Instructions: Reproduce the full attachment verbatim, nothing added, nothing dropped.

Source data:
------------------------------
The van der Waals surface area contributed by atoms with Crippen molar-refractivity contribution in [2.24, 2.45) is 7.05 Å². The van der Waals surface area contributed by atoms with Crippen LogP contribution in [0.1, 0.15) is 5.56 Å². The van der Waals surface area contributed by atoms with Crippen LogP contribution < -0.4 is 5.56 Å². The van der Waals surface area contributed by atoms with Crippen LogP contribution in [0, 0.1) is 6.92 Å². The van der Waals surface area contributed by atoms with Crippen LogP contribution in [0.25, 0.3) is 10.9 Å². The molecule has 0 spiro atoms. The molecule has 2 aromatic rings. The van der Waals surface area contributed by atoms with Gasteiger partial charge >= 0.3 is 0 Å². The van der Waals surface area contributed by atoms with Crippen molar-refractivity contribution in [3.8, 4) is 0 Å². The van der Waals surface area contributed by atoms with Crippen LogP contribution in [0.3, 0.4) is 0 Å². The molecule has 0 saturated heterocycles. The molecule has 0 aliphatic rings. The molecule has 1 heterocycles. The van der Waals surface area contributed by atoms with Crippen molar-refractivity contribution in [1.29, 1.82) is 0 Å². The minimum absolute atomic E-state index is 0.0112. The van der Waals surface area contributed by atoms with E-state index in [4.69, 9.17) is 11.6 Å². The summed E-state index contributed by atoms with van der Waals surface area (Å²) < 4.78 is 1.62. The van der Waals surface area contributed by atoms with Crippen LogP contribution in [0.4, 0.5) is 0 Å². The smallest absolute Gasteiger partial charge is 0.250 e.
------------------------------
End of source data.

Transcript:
The van der Waals surface area contributed by atoms with Crippen molar-refractivity contribution in [2.24, 2.45) is 7.05 Å². The van der Waals surface area contributed by atoms with Crippen LogP contribution in [0.1, 0.15) is 5.56 Å². The van der Waals surface area contributed by atoms with Crippen LogP contribution < -0.4 is 5.56 Å². The van der Waals surface area contributed by atoms with Crippen LogP contribution in [0, 0.1) is 6.92 Å². The van der Waals surface area contributed by atoms with Crippen LogP contribution in [0.25, 0.3) is 10.9 Å². The molecule has 0 spiro atoms. The molecule has 2 aromatic rings. The van der Waals surface area contributed by atoms with Gasteiger partial charge >= 0.3 is 0 Å². The van der Waals surface area contributed by atoms with Crippen molar-refractivity contribution in [3.8, 4) is 0 Å². The van der Waals surface area contributed by atoms with Crippen LogP contribution in [0.3, 0.4) is 0 Å². The molecule has 0 saturated heterocycles. The molecule has 0 aliphatic rings. The molecule has 1 heterocycles. The van der Waals surface area contributed by atoms with Crippen molar-refractivity contribution in [1.29, 1.82) is 0 Å². The minimum absolute atomic E-state index is 0.0112. The van der Waals surface area contributed by atoms with E-state index in [4.69, 9.17) is 11.6 Å². The summed E-state index contributed by atoms with van der Waals surface area (Å²) < 4.78 is 1.62. The van der Waals surface area contributed by atoms with Crippen LogP contribution in [0.4, 0.5) is 0 Å². The smallest absolute Gasteiger partial charge is 0.250 e.